A week ago last Thursday, the postal service delivered a book I’m sure few people own, Adam LeFevre’s Everything All At Once, published in 1978 by the Wesleyan University Press in Middletown, Connecticut. It’s Volume 89 of the Wesleyan Poetry Program.
The author, the title, the press, the series might be unfamiliar to you, but I’ve owned the book twice. The first time, in 1999, it appeared in a stack left by the school librarian with a post-it note, “To be discarded… any takers?” I don’t remember why I adopted this skinny orphan of a book but maybe I looked at the table of contents. Titles like “Sestina Sestina,” “Scapulae,” “Theoretical Landscape,” “The Difficult Birth of Walt Disney,” “Vampire Bride,” “Nordic Anthem,” “Monologue of the Girl in the Refrigerator,” and “Boots of Guilt,” might have helped me see LeFevre as a kindred title-er who shares my weakness for mordant humor. I love any title that might start a challenging writing exercise.
In any case, it came home and then I felt strangely adopted myself. Within a few hours no poem remained unread and reread. LeFevre’s surreal poems felt dazzlingly creative to me, and I wondered why he hadn’t echoed through the literary world. He seemed to me every bit the equal of Russell Edson, another of my favorites at the time.
That sense of injustice lost me the book. I had just started an MFA program, and I sent the book to my teacher with a note inside, “Why isn’t this book better known and what happened to this guy?” He never answered. He never returned the book. I considered asking for it, but then I guessed my teacher had answered after all. My affection was misplaced. The book was a discard after all.
I’ve researched LeFevre. He was born in Albany, New York and went to Williams and then Iowa. He also wrote plays and produced some. He became an actor. Poetry, it appears, was an intersection he left.
You don’t know it yet, but you’ve seen Adam LeFevre. He’s in that speed dating scene in Hitch and a lot of Law and Order. I saw him on one of those “That Guy” web pages once, the ones that help people discover faces that are recognizable but unnamable. Now that I’ve named him, you may see him everywhere. Someone may come out of the woodwork to say he or she knows him.
If so, please send my highest regards.
Spying him on television two weeks ago led me to second ownership. I wondered about this book I’d loved and wanted to know if I’d been wrong, entranced, seduced, or duped. I longed to smell its musty pages, so I found it on Amazon, used, $2.98.
And fell for it again. LeFevre is inventive, bold, clever. I collect sestinas and his is the funniest I’ve ever read. His sestina is about how horrible sestinas are to write and ends, “This form is a hungry monster. / Repetition wants something else every time. Six / mad kings and you, locked in a cell—that’s a sestina.” LeFevre is fearless in subject matter too. He writes a poem from the perspective of a girl trapped in a refrigerator during hide and seek . She discovers the door to heaven, “opens / just from your side.” In other poems, he occupies the odd space between memory, history, and imagination in poems about an astronaut stuck circling the earth, Matthew Brady, and Charles Darwin, lost and sick from a hangover.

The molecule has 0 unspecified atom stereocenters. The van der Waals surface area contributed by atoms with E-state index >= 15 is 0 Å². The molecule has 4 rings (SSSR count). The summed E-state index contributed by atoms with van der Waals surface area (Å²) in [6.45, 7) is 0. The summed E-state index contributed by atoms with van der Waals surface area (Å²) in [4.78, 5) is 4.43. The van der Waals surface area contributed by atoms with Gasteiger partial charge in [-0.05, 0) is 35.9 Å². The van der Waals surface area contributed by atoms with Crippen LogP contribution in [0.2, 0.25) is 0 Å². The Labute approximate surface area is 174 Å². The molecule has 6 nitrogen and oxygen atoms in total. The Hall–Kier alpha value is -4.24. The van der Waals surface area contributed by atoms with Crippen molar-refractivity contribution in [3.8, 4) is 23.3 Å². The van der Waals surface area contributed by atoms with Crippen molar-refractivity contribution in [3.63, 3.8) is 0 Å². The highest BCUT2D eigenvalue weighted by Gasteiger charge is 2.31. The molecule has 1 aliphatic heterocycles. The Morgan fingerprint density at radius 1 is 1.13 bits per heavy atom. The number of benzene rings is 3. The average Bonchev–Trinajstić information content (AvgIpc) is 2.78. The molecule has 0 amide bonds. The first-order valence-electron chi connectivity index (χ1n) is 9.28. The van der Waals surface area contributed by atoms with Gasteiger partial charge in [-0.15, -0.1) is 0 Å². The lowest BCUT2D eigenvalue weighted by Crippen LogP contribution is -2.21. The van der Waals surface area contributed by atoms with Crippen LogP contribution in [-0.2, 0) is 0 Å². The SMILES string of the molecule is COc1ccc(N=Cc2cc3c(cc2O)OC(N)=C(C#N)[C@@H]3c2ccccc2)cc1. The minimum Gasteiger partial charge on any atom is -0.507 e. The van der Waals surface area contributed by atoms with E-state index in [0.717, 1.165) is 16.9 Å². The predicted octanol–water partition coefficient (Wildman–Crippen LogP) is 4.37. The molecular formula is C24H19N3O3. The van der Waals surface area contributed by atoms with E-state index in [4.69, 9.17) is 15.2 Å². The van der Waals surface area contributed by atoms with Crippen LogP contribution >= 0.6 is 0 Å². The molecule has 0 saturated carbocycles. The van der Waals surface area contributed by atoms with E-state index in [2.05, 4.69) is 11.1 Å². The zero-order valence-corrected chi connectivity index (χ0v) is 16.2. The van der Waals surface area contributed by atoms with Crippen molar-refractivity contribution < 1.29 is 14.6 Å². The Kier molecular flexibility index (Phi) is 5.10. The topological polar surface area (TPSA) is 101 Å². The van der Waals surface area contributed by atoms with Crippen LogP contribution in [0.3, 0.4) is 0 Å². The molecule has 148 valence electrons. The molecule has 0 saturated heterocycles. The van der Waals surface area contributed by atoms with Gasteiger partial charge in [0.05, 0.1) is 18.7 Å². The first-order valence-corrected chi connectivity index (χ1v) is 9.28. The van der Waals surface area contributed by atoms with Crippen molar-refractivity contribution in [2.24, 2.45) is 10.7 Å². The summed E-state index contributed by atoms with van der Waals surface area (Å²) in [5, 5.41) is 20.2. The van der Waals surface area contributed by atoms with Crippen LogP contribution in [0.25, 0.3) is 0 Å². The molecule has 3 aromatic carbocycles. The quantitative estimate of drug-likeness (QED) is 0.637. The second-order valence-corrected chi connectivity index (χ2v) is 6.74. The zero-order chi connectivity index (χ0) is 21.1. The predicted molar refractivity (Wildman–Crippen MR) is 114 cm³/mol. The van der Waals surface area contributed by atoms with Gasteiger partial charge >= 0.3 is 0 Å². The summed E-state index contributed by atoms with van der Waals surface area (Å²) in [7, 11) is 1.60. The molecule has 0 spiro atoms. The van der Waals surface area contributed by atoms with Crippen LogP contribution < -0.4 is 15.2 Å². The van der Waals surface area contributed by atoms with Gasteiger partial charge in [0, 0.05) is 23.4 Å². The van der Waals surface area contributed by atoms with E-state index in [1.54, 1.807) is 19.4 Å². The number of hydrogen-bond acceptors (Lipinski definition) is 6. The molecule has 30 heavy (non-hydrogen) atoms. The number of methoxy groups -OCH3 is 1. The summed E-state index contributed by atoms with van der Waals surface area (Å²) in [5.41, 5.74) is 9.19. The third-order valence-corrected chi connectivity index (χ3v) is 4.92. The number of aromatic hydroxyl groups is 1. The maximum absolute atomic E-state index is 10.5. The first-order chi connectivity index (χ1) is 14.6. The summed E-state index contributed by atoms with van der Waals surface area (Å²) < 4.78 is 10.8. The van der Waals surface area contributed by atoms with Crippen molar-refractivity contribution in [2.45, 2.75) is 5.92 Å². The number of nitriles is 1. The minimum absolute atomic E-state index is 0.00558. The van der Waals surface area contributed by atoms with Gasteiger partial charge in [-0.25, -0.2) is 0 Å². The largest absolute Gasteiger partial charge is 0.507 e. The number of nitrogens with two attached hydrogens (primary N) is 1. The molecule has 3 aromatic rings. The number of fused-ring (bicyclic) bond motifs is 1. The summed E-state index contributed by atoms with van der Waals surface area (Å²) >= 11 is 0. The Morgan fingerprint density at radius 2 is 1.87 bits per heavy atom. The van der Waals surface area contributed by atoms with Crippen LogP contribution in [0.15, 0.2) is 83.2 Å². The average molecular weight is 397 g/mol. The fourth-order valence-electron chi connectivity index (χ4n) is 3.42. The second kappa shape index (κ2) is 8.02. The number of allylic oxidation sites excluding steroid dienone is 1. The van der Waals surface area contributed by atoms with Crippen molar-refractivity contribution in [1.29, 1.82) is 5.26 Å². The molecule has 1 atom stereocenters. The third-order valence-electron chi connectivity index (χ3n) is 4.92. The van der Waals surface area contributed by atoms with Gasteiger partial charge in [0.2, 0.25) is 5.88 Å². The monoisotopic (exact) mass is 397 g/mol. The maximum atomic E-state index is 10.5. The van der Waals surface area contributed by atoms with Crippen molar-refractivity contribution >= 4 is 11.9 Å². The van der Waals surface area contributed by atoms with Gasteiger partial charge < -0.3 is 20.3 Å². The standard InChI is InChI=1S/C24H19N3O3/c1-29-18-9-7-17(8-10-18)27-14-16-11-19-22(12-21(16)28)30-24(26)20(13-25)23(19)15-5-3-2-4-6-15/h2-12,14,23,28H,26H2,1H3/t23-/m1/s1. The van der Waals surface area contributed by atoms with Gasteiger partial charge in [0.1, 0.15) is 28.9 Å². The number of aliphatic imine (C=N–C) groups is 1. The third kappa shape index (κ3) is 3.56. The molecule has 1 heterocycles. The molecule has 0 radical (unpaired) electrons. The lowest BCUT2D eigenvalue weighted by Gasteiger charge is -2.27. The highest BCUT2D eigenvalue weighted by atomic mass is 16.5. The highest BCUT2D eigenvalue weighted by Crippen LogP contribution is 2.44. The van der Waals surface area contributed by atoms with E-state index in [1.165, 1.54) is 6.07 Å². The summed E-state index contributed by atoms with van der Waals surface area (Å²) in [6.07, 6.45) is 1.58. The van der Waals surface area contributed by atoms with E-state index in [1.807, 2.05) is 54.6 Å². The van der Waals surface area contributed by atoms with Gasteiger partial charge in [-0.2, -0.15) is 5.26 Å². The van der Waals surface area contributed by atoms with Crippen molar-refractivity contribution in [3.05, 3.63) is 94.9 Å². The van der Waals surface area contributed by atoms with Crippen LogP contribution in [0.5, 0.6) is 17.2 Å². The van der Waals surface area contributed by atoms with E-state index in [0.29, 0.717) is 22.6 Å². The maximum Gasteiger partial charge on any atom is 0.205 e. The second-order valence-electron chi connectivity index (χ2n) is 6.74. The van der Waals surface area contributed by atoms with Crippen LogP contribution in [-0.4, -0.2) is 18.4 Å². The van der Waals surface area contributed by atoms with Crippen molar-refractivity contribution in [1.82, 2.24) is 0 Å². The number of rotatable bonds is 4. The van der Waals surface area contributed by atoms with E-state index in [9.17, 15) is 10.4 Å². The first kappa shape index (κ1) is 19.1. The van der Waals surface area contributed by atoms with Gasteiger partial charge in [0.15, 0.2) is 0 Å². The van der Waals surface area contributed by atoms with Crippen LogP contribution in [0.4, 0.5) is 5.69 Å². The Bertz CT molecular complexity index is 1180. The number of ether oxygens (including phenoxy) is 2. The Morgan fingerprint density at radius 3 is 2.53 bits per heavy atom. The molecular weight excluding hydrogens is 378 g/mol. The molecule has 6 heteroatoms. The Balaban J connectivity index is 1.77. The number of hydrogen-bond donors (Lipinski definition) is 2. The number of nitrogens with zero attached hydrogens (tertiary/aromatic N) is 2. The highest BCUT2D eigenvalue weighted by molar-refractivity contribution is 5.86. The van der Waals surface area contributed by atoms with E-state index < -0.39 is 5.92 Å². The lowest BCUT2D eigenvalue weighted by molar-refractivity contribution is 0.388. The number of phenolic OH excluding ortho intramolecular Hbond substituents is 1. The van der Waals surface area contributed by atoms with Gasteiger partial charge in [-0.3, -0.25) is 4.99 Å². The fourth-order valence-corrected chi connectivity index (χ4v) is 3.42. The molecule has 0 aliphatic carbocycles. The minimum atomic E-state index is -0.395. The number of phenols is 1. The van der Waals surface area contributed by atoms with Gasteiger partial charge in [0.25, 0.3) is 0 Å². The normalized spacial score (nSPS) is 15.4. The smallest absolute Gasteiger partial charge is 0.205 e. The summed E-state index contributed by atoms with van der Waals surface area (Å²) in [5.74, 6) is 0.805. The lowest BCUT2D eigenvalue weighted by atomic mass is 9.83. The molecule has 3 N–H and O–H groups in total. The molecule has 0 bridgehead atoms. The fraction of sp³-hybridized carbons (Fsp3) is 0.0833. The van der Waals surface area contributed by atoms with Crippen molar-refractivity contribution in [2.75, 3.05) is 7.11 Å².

Not one poem seems amateurish, cliché, or bungled by pretention or earnestness, which troubles me—because I still think I must be wrong, because I half-hoped to feel naïve and discover this ex of mine wouldn’t stand up to time.
I half-wish you could dispel my fondness, but I can’t retype all the poems, so here’s one of the shorter ones, “Aubade”:
A big nun is sitting on an azimuth.
Behind her back, the dark opens like hands
released from prayer
Snakes and rodents crawl out
in every direction.
The eyes of the nun are wet with love.
Between her legs the sun is rising.
An aubade is a morning love song, usually about two lovers parting after an illicit tryst—I’ve written one—but knowing the definition doesn’t help here because, well, this is a nun and no mate appears other than possibly the departing snakes and rodents or God. “Azimuth,” I looked it up, is an angular measurement in a spherical coordinate system where the vector from an observer, the “origin,” to a point of interest is projected perpendicularly onto a reference plane; The azimuth is the angle between that projected vector and a reference vector on the reference plane.
If that helps, you’re too smart for me.
Nonetheless, I love this poem. Everything is strange—the nun, her scientific location, the unclasped hands that open darkness, the critters moved as by the divine, the wet eyes of unnamed love, the sun rising in the nun’s sex. Its oddity is more than atmospheric and more than gimmicky aftermath. It evokes sexual love and religious love without conventional causes and mixes miracle and mystery in a curiously funny, nearly southern gothic, way.
Many of the poems are just as evocative and strange. Another poem, “On the Future of Bridges,” communicates the beautiful elusiveness I love in this book:
Bridges will strangle air until
It confesses something terrible
Something no one wants to know.
Then bridges will let go.
Epigrammatic certainty says everything and nothing and, perhaps I’m over-reading—oh, I must be—but LeFevre’s poems feel like those bridges. They “strangle air,” extracting from nothing something haunting, something ominous.
But I can’t shake the feeling I’m wrong. And why do I hope to discover my former affection was faulty, and why do I discount everything I liked once as something I thought I knew? Why can’t my original pleasure live into the present instead of fading like deuterium, its potency ticking until silence?
Was I always wrong, am I wrong now, will I be wrong later?
Too many questions, I know, but lately I find myself staring at my former self wondering who’s right.